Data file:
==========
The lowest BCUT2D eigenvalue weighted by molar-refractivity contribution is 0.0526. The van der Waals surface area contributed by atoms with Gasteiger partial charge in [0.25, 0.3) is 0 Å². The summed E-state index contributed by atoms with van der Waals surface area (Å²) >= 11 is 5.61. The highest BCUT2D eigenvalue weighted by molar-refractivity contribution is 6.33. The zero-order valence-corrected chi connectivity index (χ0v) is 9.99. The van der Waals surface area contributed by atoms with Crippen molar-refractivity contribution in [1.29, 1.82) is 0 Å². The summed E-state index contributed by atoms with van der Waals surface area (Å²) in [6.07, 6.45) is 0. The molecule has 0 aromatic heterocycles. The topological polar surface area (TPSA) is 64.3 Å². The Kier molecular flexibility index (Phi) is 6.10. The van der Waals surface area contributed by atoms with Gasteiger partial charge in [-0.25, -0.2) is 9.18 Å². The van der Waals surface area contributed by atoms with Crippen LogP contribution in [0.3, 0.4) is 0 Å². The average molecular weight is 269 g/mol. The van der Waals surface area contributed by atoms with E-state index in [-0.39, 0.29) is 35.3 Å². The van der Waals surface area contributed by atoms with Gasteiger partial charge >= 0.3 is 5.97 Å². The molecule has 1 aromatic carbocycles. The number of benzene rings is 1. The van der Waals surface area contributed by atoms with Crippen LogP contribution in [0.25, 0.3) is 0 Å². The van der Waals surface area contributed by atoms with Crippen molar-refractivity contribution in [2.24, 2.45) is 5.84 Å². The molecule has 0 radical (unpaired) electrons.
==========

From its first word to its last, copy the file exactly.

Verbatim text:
The lowest BCUT2D eigenvalue weighted by molar-refractivity contribution is 0.0526. The van der Waals surface area contributed by atoms with Gasteiger partial charge in [0.25, 0.3) is 0 Å². The summed E-state index contributed by atoms with van der Waals surface area (Å²) >= 11 is 5.61. The highest BCUT2D eigenvalue weighted by molar-refractivity contribution is 6.33. The zero-order valence-corrected chi connectivity index (χ0v) is 9.99. The van der Waals surface area contributed by atoms with Crippen molar-refractivity contribution in [1.29, 1.82) is 0 Å². The summed E-state index contributed by atoms with van der Waals surface area (Å²) in [6.07, 6.45) is 0. The molecule has 0 aromatic heterocycles. The topological polar surface area (TPSA) is 64.3 Å². The Kier molecular flexibility index (Phi) is 6.10. The van der Waals surface area contributed by atoms with Gasteiger partial charge in [-0.25, -0.2) is 9.18 Å². The van der Waals surface area contributed by atoms with Crippen LogP contribution in [0.3, 0.4) is 0 Å². The average molecular weight is 269 g/mol. The van der Waals surface area contributed by atoms with E-state index in [-0.39, 0.29) is 35.3 Å². The van der Waals surface area contributed by atoms with Gasteiger partial charge >= 0.3 is 5.97 Å². The molecule has 1 aromatic carbocycles. The number of benzene rings is 1. The van der Waals surface area contributed by atoms with Crippen LogP contribution in [0.25, 0.3) is 0 Å². The van der Waals surface area contributed by atoms with Crippen molar-refractivity contribution in [2.24, 2.45) is 5.84 Å². The molecule has 0 radical (unpaired) electrons.